We have previously blogged about our predictions that one day more than 50% of all web traffic would be from “mobile devices”. At the time, we blogged “Smartphone adoption marches on, with 44% of mobile phone users owning a smartphone, compared with 18% in 2009, according to Nielsen” (Post link here – http://technoracle.blogspot.com/2012/01/mobile-tipping-point-five-key-facts.html )
While this prediction was shared by most analysts, no one at the time had predicted that it could rise to over 85%. During the process of building a recent website for the Powell Street Salon, we perused the server logs to review how the website was being used. To our surprise, we recorded 86% of all engagements were on phones or tablets in November 2018.
So what is a responsive website and why is it critical to have? Responsive website templates and layouts adjust dynamically to be viewed on almost any sized screen. They also adjust their layout based on screen orientation. The opposite pattern of responsive design was once called “keyhole browsing”, a term used to denote the rather unpleasant experiences of trying to view a statically laid out website using a small screen. Google announced in early 2018 that ALL future web SEO rankings would be based upon mobile-friendliness. Since then we have made sure our clients are optimized for the best mobile experiences@
Most websites you can find today using Google, Yahoo or Bing will be responsive as all three have been known to elevate search engine rankings higher for a responsive website. Not using a responsive layout can cost you dearly in terms of potential traffic.
So why else is it so important?
To help people understand the differences, here are some examples. The first graphic shows the opening layout of the Powell Street Salon website on an average-sized desktop monitor.
The background graphic is shown fully, the menu and other elements are scaled accurately for the screen size and the site has a very spacious look. The same website on mobile automatically adjusts, as shown below.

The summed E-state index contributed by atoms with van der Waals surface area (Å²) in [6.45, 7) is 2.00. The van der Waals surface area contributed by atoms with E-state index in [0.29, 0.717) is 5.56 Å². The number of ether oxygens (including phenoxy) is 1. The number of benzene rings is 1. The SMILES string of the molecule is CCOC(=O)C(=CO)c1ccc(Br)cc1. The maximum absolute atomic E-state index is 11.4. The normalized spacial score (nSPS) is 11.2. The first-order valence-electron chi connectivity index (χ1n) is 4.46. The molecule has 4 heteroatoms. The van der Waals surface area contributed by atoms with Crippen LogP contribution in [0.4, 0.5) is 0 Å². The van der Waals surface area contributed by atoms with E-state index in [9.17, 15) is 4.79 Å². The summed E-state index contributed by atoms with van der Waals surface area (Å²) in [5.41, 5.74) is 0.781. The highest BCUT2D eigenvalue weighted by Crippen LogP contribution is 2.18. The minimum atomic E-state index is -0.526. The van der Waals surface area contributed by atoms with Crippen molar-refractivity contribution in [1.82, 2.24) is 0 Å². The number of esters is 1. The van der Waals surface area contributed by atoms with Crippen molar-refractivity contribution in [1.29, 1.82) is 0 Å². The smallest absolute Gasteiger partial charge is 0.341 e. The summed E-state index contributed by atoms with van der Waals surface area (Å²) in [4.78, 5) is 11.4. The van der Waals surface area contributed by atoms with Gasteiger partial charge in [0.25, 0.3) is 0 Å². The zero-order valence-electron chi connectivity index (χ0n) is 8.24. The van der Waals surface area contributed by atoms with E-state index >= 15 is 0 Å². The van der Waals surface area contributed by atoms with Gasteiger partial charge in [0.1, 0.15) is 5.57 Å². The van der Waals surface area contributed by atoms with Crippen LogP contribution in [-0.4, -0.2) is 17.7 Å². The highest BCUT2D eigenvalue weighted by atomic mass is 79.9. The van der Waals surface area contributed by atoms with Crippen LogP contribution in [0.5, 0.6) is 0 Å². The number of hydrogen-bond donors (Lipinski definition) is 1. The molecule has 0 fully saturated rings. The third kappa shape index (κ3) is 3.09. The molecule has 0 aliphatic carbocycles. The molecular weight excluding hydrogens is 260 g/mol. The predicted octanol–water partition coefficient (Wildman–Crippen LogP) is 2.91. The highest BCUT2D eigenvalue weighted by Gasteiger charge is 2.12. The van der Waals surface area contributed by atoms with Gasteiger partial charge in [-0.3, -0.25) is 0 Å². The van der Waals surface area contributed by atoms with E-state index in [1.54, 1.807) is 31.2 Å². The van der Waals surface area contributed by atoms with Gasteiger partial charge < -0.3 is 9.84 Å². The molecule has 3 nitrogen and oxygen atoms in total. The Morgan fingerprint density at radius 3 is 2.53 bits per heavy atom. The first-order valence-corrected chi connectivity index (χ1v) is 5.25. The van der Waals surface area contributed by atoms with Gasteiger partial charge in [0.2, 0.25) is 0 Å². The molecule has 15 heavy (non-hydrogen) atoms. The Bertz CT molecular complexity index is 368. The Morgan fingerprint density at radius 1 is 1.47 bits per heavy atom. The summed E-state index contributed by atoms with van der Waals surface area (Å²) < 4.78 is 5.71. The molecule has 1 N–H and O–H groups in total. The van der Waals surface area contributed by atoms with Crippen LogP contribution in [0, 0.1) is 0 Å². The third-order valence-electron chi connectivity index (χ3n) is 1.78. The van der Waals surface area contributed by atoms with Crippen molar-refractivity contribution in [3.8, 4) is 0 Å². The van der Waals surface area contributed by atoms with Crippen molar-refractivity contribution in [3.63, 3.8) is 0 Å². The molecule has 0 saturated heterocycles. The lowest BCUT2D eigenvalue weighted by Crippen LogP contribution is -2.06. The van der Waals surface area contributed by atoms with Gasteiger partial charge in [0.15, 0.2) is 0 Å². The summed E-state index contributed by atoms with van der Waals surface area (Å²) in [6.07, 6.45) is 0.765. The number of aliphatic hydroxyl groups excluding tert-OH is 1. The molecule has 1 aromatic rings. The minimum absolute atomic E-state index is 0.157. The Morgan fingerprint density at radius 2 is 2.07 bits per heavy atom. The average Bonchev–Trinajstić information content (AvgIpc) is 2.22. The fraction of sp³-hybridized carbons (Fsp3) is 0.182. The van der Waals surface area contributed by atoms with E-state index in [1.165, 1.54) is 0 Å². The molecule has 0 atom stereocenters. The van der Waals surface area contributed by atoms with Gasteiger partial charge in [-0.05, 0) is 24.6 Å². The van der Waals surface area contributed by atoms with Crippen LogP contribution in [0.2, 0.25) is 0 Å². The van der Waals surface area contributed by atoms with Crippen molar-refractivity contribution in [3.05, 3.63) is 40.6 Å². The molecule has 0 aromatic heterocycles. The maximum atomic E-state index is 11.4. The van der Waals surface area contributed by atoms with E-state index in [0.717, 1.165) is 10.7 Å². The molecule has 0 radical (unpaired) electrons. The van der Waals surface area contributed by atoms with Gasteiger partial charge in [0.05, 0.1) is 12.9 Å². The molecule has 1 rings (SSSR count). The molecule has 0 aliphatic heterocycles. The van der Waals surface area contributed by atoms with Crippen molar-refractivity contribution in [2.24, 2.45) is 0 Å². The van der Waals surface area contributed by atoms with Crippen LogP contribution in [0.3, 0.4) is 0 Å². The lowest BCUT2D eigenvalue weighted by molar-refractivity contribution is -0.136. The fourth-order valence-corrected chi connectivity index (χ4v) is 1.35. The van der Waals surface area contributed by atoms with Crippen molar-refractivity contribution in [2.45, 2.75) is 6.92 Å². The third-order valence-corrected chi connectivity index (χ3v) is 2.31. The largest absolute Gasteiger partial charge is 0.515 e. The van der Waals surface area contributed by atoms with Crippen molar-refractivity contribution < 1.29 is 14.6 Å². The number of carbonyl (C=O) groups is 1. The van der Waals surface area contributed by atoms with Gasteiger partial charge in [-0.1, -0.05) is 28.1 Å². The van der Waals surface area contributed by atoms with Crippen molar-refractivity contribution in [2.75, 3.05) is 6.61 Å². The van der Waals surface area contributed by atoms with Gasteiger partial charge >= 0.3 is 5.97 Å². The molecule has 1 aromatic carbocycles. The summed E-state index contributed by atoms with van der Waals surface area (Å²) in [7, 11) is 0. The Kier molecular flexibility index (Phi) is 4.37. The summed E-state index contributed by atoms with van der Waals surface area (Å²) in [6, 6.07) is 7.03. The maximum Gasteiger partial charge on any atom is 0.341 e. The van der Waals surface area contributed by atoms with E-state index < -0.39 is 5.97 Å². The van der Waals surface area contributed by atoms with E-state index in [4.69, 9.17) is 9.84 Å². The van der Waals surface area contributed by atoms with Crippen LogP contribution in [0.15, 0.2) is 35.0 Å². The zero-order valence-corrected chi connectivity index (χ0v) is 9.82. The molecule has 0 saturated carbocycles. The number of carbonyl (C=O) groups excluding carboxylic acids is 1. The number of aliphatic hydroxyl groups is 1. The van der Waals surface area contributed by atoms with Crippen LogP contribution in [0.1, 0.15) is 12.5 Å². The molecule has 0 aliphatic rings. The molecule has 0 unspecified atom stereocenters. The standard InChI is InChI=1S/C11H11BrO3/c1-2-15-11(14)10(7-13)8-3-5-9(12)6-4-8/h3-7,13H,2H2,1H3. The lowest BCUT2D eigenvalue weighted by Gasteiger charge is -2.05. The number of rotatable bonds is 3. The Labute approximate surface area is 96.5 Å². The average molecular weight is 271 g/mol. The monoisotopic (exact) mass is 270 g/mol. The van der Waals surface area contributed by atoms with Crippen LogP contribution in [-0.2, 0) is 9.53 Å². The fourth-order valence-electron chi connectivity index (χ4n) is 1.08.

Note the menu has collapsed into the three-bar icons and the background photo has been cropped without compromising the integrity of the layout. The font sizes have been adjusted to be readable on the device and the text flows to a more practical layout.
The anti-pattern of responsive can be quite horrible for any mobile user. Here is a website we found that does not use a responsive design. First the normal-sized computer screen view.
Note that the page elements are not very well aligned as the HTML and CSS code has not taken into account that computer monitors can range from the archaic 640 X 1080 pixel resolution to newer Ultra HD screens with resolutions of up to 4K. The real horror comes from the first view on a mobile device. More than half the content disappears.
When the mobile phone is re-oriented into landscape mode, the trouble continues.
Consider now how your business would be perceived if your website was not responsive. Using the same ratios as the Powell Street Salon, 86% of all your websites visitors could have been so riled up by a bad website experience they likely would have likely clicked on one of your competitor’s websites.
The key takeaway here is that most businesses cannot afford to alienate four out of every five of their potential customers.
If you are not yet using responsive designs, please contact us and we can help.